I have a short video on YouTube about the climb. There used to be a three-story hotel on the top of the mountain where the affluent could stay for a meager sum of $2 per night! A line was actually drawn down the dining room floor, as the building itself was built on the NC/TN state line. At the time it was illegal to drink in NC but not in TN. It was rumored that a Sheriff would lay in wait in the crowd to arrest those that crossed the line with their drinks in hand.
Shortly after the summit laid Roan High Knob Shelter our planned stop for the evening. This shelter is the highest shelter on the AT at 6,285′. I arrived around four o’clock. I grew restless and decided to jump forward to Overmountain Shelter, a two-story renovated barn in the valley about 7 miles farther. I crossed two balds, Round & Jane, prior to arriving around 7 at the barn. I setup my tent in the grass near the valley center just in time for the sunset.
My group stopped at Roan, as they were far too tired to continue. I will meet them in Damascus in a few days as planned, as I’d like to keep doing 20+ mile days if possible.
With my push today, I walked the farthest in a single day of my life at 26.3 miles. My new total is 394.9/2199.7.
I was abruptly woken this morning at 4 a.m. to my tent slamming me in the face. Winds in excess of 50 mph suddenly started whipping through the valley. Everything was flying around my tent. I resecured my possessions and slept until about 6. The view is different this morning for sure.
I packed up in a light rain and quickly headed out. The fog has become dense and dropped visibility to about 30′. The wind has also picked up to a sustained 30-40 mph, gusting often to 60+ mph.
At the peak of the storm I was faced with a climb of Bradly Gap, a 1,400′ climb with a seemingly endless amount of false summits, especially in the fog. A bald is named for its lack of cover, so it was reminiscent of the prairie but like basically climbing a ladder. The path is worn in about a foot deeper than the surround land and is only about 6-8″ wide. The now-heavier rain, mud, and incredible winds make it impossible to stay within the confines of the trail. Every once in awhile, the fog would blow away opening a window to the horrors ahead. I could see other hikers being thrown around and blown to the ground ahead of me. This climb, despite its shorter elevation gain, was my hardest to date. I’d never been so happy to see a grove of trees while hiking.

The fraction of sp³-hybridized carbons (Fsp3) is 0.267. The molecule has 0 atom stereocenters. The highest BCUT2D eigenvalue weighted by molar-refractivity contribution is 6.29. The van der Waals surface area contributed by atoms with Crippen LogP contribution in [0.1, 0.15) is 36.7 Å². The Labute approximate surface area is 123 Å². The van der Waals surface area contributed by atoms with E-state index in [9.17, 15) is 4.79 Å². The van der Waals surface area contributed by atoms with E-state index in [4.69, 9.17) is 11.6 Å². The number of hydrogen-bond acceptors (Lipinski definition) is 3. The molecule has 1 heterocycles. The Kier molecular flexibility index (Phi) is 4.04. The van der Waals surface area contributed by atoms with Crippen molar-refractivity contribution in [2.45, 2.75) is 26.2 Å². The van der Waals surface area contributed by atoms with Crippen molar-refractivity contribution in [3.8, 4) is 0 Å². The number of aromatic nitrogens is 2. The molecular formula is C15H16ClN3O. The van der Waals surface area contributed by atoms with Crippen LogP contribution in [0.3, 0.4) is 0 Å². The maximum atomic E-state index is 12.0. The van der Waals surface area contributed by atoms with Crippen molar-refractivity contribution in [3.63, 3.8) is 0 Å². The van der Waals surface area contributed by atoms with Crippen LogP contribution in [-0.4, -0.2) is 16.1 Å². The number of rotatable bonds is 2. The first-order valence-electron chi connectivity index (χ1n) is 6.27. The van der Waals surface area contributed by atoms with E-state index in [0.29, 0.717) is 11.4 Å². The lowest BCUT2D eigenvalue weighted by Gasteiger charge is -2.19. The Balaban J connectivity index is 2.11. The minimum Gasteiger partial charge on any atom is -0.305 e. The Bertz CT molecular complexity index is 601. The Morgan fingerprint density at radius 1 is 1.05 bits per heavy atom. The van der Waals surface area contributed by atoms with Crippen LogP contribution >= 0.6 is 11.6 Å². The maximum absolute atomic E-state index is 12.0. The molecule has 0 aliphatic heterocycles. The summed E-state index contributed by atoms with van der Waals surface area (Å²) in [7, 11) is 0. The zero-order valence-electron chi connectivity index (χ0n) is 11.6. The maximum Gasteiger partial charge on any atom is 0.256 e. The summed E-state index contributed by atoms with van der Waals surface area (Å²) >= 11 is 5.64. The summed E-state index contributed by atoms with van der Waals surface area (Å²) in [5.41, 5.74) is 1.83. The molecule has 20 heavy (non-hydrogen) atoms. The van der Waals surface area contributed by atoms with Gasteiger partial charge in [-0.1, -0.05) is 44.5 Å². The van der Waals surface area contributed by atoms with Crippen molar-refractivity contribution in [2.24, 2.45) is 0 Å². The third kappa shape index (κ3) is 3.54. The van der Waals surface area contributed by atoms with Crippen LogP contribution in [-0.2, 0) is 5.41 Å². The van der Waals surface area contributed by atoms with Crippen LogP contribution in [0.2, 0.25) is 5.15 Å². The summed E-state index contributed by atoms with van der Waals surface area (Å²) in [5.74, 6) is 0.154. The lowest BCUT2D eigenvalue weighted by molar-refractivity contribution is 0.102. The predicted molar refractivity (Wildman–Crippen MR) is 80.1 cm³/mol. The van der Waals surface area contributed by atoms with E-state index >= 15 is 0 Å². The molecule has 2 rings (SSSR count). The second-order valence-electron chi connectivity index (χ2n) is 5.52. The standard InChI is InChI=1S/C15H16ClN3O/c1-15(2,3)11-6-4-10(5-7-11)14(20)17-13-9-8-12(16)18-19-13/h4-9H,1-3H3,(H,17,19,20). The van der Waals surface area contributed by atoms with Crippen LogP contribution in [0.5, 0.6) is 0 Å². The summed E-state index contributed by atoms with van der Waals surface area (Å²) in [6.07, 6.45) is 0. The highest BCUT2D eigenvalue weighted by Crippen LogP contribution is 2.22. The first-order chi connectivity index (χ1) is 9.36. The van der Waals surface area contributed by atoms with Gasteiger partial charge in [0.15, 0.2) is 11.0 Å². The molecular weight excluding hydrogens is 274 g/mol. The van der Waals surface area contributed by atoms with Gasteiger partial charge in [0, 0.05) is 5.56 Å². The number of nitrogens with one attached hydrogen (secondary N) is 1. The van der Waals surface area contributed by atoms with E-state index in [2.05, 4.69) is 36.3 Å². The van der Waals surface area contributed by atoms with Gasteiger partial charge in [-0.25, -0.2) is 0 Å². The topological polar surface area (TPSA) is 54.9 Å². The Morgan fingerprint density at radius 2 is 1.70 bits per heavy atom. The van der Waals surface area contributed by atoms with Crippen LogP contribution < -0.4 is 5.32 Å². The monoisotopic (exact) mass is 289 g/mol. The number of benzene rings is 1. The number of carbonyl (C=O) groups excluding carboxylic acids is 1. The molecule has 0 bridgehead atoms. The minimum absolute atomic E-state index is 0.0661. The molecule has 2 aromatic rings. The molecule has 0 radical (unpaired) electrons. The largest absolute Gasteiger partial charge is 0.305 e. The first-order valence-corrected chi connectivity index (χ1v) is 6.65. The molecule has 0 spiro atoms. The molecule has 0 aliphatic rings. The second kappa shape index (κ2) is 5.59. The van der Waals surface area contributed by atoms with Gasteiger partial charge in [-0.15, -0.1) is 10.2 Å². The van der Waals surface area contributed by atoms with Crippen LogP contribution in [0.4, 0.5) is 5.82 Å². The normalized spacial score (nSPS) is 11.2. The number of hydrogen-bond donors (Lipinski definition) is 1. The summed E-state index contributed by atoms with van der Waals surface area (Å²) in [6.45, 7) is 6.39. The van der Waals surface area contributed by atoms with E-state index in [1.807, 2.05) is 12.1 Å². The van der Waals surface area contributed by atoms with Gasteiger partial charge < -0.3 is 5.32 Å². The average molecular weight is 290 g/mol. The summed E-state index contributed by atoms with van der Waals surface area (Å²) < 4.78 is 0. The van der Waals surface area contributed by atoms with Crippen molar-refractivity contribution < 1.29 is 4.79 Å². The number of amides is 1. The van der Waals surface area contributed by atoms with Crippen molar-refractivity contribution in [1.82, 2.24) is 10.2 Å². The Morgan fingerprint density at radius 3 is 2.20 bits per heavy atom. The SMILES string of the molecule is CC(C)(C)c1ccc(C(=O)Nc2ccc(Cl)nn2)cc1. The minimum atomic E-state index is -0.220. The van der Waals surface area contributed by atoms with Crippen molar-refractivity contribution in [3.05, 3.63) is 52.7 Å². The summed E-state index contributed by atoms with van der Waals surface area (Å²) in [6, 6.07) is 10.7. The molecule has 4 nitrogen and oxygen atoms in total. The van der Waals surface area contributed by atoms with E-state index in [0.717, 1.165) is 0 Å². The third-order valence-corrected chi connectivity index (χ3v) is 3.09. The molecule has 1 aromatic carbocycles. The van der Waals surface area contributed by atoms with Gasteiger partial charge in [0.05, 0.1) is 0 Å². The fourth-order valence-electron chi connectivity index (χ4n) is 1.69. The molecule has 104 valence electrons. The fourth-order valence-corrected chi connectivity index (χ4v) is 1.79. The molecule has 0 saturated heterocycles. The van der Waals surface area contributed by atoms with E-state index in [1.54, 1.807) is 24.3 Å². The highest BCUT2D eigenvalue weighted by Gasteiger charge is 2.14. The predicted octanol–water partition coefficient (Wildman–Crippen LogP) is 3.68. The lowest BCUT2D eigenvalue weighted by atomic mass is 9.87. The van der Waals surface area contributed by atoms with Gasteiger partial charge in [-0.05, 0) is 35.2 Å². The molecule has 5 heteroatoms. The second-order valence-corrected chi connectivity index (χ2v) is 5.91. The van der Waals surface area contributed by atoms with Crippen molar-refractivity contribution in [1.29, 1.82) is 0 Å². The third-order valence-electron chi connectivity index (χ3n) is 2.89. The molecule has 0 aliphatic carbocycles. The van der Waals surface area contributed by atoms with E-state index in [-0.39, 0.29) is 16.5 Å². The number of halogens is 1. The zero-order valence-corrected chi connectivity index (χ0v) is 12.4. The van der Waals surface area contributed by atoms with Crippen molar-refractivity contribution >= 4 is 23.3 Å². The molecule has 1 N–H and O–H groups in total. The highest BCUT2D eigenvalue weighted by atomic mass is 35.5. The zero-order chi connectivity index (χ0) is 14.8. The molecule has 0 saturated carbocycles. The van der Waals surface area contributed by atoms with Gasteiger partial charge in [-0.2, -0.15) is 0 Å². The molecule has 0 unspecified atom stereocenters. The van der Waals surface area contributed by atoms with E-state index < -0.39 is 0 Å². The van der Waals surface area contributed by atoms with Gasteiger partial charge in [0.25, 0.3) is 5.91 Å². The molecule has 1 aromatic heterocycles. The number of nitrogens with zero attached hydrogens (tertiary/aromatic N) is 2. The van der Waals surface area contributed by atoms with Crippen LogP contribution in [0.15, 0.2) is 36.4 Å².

After my retreat to the trees, I began my descent down to the valley. I was greeted with a nice sign to remind me of my progress!
This marks the last step in North Carolina. We’ve been crossing the TN/NC border dozens of times in a day since entering the Smokies. This is the second state finished out of 14! I glanced at my guidebook and noticed a bed and breakfast just off the road that had a resupply and a food truck. I changed my plans to resupply in Hampton and headed there instead. It was closed when I arrived, but the caretaker was going to open in an hour. I waited around in the hostel portion catching up with hikers in the meantime. I then got a text from my group saying they were only a few miles away after an attempt at a sunrise viewing and a dash to catch up with me. I grabbed food and scrapped my plans for another 26-mile day and waited for them.
After we rejoined and ate, we set off again into a starkly contrasted day. The afternoon opened up into a cool and sunny day, which was perfect for hiking. It shows that although things are hard and you may not be able to see far in front of you, beautiful and great things are in your future. My resolve was tested hard today, but I endured and am thankful for it. I never thought of quitting, but I was getting frustrated. I’m thankful I persevered, as the reward was worth it. Life can change in an instant.
I met up with Achilles at the shelter, but there wasn’t enough tenting spaces for our group. I opted to walk farther to the next campsite to grab spots. When I arrived there, I discovered the same situation. I walked to the next road and found a flat area to stealth camp at. Achilles joined me, but the other three in my group stayed at the prior site, able to squeeze in. I camped near a dirt road traveled very quickly by back mountain pickups. In my mind I could hear the banjo music, and I hoped to hear none of them slow down or stop. Thankfully, my night was without incident.
Today I walked 18 miles, totaling 412.9/2199.7.